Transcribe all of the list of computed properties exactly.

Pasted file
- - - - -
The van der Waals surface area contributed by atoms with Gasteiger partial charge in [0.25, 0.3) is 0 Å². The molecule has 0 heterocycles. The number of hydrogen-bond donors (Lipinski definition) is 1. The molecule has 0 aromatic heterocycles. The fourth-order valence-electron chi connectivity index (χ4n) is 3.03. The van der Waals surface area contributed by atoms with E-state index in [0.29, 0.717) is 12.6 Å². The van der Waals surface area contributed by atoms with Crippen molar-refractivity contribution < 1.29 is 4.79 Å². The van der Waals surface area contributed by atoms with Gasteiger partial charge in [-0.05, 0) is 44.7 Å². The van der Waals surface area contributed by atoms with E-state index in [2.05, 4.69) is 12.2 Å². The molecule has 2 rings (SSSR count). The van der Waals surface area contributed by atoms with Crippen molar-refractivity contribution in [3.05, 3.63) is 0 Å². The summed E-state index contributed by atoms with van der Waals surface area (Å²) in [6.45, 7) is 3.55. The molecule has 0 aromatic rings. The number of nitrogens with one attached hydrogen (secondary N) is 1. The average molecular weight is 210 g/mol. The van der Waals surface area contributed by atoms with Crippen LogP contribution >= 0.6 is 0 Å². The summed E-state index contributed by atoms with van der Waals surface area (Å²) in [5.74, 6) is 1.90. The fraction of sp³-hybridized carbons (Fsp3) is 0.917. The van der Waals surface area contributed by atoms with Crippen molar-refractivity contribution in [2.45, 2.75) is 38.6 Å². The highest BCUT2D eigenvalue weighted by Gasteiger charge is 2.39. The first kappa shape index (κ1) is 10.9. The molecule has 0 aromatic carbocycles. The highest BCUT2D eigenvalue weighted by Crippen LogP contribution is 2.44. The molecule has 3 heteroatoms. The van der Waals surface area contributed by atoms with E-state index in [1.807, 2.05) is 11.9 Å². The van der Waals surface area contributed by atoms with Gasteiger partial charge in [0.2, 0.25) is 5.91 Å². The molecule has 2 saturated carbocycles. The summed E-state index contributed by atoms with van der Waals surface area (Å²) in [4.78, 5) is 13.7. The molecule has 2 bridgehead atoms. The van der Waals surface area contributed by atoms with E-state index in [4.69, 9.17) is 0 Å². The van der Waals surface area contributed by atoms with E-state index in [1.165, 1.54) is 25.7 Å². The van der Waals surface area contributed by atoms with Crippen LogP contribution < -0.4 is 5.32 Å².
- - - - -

The van der Waals surface area contributed by atoms with Gasteiger partial charge in [0.25, 0.3) is 0 Å². The molecule has 0 heterocycles. The number of hydrogen-bond donors (Lipinski definition) is 1. The molecule has 0 aromatic heterocycles. The fourth-order valence-electron chi connectivity index (χ4n) is 3.03. The van der Waals surface area contributed by atoms with E-state index in [0.29, 0.717) is 12.6 Å². The van der Waals surface area contributed by atoms with Crippen molar-refractivity contribution < 1.29 is 4.79 Å². The van der Waals surface area contributed by atoms with Gasteiger partial charge in [-0.05, 0) is 44.7 Å². The van der Waals surface area contributed by atoms with E-state index in [2.05, 4.69) is 12.2 Å². The molecule has 2 rings (SSSR count). The van der Waals surface area contributed by atoms with Crippen molar-refractivity contribution in [3.05, 3.63) is 0 Å². The summed E-state index contributed by atoms with van der Waals surface area (Å²) in [6.45, 7) is 3.55. The molecule has 0 aromatic rings. The number of nitrogens with one attached hydrogen (secondary N) is 1. The average molecular weight is 210 g/mol. The van der Waals surface area contributed by atoms with Crippen LogP contribution >= 0.6 is 0 Å². The summed E-state index contributed by atoms with van der Waals surface area (Å²) in [5.74, 6) is 1.90. The fraction of sp³-hybridized carbons (Fsp3) is 0.917. The van der Waals surface area contributed by atoms with Crippen molar-refractivity contribution in [2.45, 2.75) is 38.6 Å². The highest BCUT2D eigenvalue weighted by Gasteiger charge is 2.39. The first kappa shape index (κ1) is 10.9. The molecule has 0 aromatic carbocycles. The highest BCUT2D eigenvalue weighted by Crippen LogP contribution is 2.44. The molecule has 3 heteroatoms. The van der Waals surface area contributed by atoms with E-state index in [1.807, 2.05) is 11.9 Å². The van der Waals surface area contributed by atoms with Gasteiger partial charge in [0.2, 0.25) is 5.91 Å². The molecule has 2 saturated carbocycles. The summed E-state index contributed by atoms with van der Waals surface area (Å²) in [4.78, 5) is 13.7. The molecule has 2 bridgehead atoms. The van der Waals surface area contributed by atoms with E-state index in [4.69, 9.17) is 0 Å². The van der Waals surface area contributed by atoms with E-state index in [1.165, 1.54) is 25.7 Å². The van der Waals surface area contributed by atoms with Crippen LogP contribution < -0.4 is 5.32 Å².